It is estimated that this new transport system will absorb 43,000 passengers/day, of which about 4,000 would be former car users. In addition, improved mobility will allow setting population in these municipalities, reducing the pressure on property prices in the centre of Copenhagen. In total, it is estimated to carry about 14 million passengers annually, reaching up to 18,000,000 passengers, depending on the evolution of the population in the affected areas.

The budget of the construction works amounts to about DKK 3,931 million (€527 M). To finance it, the various municipalities provide 34% of the funds, 40% will be financed by the Danish state, and the remaining 26% will be provided by the Copenhagen region. The development schedule of work is divided into 4 phases: a first phase including the study of the construction program. The second phase includes the call and the preparatory work. The third phase will consist of the construction and safety checks and finally the fourth and final phase, which would be the normal operation of passenger transport.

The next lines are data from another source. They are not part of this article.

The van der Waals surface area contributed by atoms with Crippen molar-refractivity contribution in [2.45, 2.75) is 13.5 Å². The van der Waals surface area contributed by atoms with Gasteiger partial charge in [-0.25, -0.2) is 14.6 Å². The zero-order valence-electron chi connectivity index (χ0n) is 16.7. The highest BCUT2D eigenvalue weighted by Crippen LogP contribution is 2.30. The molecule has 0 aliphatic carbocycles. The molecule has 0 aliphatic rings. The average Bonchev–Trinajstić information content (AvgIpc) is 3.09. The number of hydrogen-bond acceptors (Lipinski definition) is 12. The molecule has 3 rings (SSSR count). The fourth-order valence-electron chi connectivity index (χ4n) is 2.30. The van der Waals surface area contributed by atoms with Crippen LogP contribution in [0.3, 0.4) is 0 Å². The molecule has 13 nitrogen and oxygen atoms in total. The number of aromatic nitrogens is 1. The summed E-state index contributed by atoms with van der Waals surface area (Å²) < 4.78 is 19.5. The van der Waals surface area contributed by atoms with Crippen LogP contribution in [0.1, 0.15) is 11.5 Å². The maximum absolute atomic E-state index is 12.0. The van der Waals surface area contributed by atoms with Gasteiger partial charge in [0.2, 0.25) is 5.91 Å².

Femern tunnel